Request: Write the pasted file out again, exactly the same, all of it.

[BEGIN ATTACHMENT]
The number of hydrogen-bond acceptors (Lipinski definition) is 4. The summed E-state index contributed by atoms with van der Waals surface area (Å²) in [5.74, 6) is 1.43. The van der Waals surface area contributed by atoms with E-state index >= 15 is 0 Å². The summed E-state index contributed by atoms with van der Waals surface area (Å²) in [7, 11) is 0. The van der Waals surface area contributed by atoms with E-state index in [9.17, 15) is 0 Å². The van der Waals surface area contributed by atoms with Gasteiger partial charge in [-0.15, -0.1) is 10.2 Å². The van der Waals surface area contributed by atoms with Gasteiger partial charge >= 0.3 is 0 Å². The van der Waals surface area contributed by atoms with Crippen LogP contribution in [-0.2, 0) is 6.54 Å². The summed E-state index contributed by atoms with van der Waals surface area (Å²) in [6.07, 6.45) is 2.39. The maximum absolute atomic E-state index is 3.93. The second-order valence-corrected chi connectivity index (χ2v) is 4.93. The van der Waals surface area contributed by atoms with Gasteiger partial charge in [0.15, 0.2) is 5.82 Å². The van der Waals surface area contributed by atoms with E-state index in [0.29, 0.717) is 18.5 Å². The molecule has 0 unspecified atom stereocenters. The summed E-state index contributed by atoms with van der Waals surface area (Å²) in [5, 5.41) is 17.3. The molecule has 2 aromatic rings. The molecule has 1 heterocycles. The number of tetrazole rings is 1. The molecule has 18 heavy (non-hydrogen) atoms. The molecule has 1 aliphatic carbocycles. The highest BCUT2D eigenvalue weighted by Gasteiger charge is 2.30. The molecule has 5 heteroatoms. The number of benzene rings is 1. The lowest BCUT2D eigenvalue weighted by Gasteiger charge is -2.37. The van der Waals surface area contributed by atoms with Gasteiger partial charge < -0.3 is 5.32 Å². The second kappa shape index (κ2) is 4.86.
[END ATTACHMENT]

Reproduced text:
The number of hydrogen-bond acceptors (Lipinski definition) is 4. The summed E-state index contributed by atoms with van der Waals surface area (Å²) in [5.74, 6) is 1.43. The van der Waals surface area contributed by atoms with E-state index >= 15 is 0 Å². The summed E-state index contributed by atoms with van der Waals surface area (Å²) in [7, 11) is 0. The van der Waals surface area contributed by atoms with E-state index in [9.17, 15) is 0 Å². The van der Waals surface area contributed by atoms with Gasteiger partial charge in [-0.15, -0.1) is 10.2 Å². The van der Waals surface area contributed by atoms with Gasteiger partial charge >= 0.3 is 0 Å². The van der Waals surface area contributed by atoms with Crippen LogP contribution in [-0.2, 0) is 6.54 Å². The summed E-state index contributed by atoms with van der Waals surface area (Å²) in [6.07, 6.45) is 2.39. The maximum absolute atomic E-state index is 3.93. The second-order valence-corrected chi connectivity index (χ2v) is 4.93. The van der Waals surface area contributed by atoms with Gasteiger partial charge in [0.15, 0.2) is 5.82 Å². The van der Waals surface area contributed by atoms with E-state index in [0.29, 0.717) is 18.5 Å². The molecule has 0 unspecified atom stereocenters. The summed E-state index contributed by atoms with van der Waals surface area (Å²) in [5, 5.41) is 17.3. The molecule has 2 aromatic rings. The molecule has 1 heterocycles. The number of tetrazole rings is 1. The molecule has 18 heavy (non-hydrogen) atoms. The molecule has 1 aliphatic carbocycles. The highest BCUT2D eigenvalue weighted by Gasteiger charge is 2.30. The molecule has 5 heteroatoms. The number of benzene rings is 1. The lowest BCUT2D eigenvalue weighted by Gasteiger charge is -2.37. The van der Waals surface area contributed by atoms with Gasteiger partial charge < -0.3 is 5.32 Å². The second kappa shape index (κ2) is 4.86.